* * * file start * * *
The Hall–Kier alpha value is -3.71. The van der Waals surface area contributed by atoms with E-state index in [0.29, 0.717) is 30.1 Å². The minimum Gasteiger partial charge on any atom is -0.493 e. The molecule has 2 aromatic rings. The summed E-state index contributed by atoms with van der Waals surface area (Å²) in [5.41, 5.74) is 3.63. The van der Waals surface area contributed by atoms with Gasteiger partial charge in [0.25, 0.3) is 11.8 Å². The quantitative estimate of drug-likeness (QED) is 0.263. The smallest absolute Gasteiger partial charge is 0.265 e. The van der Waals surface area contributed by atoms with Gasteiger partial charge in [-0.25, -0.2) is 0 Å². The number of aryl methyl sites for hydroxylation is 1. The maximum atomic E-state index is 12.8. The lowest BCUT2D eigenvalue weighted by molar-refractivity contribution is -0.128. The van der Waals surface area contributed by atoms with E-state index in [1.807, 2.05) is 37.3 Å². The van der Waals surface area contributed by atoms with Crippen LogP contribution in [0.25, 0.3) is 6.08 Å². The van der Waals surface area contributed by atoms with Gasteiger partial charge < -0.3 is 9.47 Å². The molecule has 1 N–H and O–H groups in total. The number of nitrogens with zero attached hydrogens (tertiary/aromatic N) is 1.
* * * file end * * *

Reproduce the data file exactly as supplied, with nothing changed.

The Hall–Kier alpha value is -3.71. The van der Waals surface area contributed by atoms with E-state index in [0.29, 0.717) is 30.1 Å². The minimum Gasteiger partial charge on any atom is -0.493 e. The molecule has 2 aromatic rings. The summed E-state index contributed by atoms with van der Waals surface area (Å²) in [5.41, 5.74) is 3.63. The van der Waals surface area contributed by atoms with Gasteiger partial charge in [0.25, 0.3) is 11.8 Å². The quantitative estimate of drug-likeness (QED) is 0.263. The smallest absolute Gasteiger partial charge is 0.265 e. The van der Waals surface area contributed by atoms with Gasteiger partial charge in [-0.25, -0.2) is 0 Å². The number of aryl methyl sites for hydroxylation is 1. The maximum atomic E-state index is 12.8. The lowest BCUT2D eigenvalue weighted by molar-refractivity contribution is -0.128. The van der Waals surface area contributed by atoms with E-state index in [1.807, 2.05) is 37.3 Å². The van der Waals surface area contributed by atoms with Crippen LogP contribution in [0.25, 0.3) is 6.08 Å². The van der Waals surface area contributed by atoms with Gasteiger partial charge < -0.3 is 9.47 Å². The molecule has 1 N–H and O–H groups in total. The number of nitrogens with zero attached hydrogens (tertiary/aromatic N) is 1.